But for many in parliament now, such behavior bears little resemblance to the reality of everyday political life. The strongest coercion so far over the Brexit vote, lawmakers say, has been the promise of budget sweeteners to curry favor.
“They can make your life difficult,” said one lawmaker, recounting how the whips once refused him permission to be absent from parliament for a family celebration because he would have missed a vote.
The whips can also threaten to put wavering lawmakers on “boring procedural committees” or block any career promotion, another member of parliament said. Defying a strict “three-line” whip can lead to a lawmaker’s temporary expulsion from their party in parliament.
The whips themselves must support the party line or quit.
May has promised to give parliament a say over Brexit, Britain’s biggest foreign and trade policy shift in decades. If lawmakers vote down the deal she agrees, Britain could leave the EU without clarity on the terms of its departure, causing uncertainty for businesses and trade and making a challenge to May’s leadership or an early election more likely.
May says the agreement with Brussels is 95 percent complete, although how to prevent a return to a hard border between the British province of Northern Ireland and EU member Ireland remains a sticking point in talks and within her cabinet.
And while even winning the backing of her top ministers for any deal is a struggle, her main challenge will be securing the support of parliament, where divisions opened by Britain’s 2016 referendum to leave the EU have become deeply entrenched.
In the 650-member lower chamber, May has a working majority of 13 only with the support of Northern Ireland’s DUP. Their “confidence and supply” deal was negotiated by the two parties’ whips after a June 2017 election produced a hung parliament.
More than 50 Conservative lawmakers have said they reject May’s so-called Chequers plan and at the weekend, DUP leader Arlene Foster said her party could not support her proposals as they now stand. The prime minister may have to break with tradition and rely on support from the Labour Party.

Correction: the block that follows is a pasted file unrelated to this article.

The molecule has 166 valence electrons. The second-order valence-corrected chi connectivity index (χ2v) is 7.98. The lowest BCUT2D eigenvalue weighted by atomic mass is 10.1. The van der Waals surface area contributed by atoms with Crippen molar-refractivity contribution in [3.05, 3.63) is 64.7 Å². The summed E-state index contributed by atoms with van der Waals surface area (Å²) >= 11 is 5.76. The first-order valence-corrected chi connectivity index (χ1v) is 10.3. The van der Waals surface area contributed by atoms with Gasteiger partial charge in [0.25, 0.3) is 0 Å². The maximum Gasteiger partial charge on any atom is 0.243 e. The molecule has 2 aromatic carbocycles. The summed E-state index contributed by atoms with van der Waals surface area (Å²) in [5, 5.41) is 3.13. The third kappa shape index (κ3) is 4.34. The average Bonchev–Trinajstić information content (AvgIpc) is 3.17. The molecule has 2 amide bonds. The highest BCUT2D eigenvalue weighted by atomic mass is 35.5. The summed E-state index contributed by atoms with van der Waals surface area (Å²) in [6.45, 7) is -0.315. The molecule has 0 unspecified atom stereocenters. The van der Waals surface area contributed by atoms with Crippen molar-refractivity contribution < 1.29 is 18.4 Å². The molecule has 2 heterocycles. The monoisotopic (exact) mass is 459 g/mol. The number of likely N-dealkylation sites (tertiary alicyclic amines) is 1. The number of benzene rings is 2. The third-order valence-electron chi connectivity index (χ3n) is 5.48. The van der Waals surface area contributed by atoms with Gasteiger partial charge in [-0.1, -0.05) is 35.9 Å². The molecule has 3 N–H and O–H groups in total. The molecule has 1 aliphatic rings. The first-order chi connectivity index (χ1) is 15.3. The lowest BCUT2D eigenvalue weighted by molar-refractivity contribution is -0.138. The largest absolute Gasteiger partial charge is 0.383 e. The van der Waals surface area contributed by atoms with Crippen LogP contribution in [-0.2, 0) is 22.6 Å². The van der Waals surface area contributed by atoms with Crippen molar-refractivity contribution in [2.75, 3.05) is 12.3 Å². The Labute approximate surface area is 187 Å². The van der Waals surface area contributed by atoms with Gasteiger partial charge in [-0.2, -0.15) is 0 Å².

With “the ink drying” on a deal, as one euroskeptic lawmaker described it, minds are increasingly focused.
“I couldn’t support the Chequers proposals, and they have been further diluted through negotiations with the European Union, so I will not be able to vote for the final deal,” said Andrew Bridgen, a Conservative lawmaker and Brexit supporter.
He told Reuters the deal that is taking shape would not allow Britain to do full trade deals including goods and failed to hand back power to parliament from “unelected eurocrats”.
The whips, whose work is largely behind the scenes and who do not give interviews, will need to crush similar dissent to get the vote passed. For now, they are not indicating how they will do this.
Asked whether he would change his mind if the whips applied pressure, Bridgen said: “I don’t think the whips will bother trying to turn nasty on me. They know from experience that it won’t work.”
But other lawmakers say the heat will only be turned up when a deal is done.
“I think their conversations with colleagues are a bit premature anyway,” said one. “But once we do know what the (government is) going to do, by and large people will have pretty fixed positions.”
Reporting by Elizabeth Piper; Editing by Catherine Evans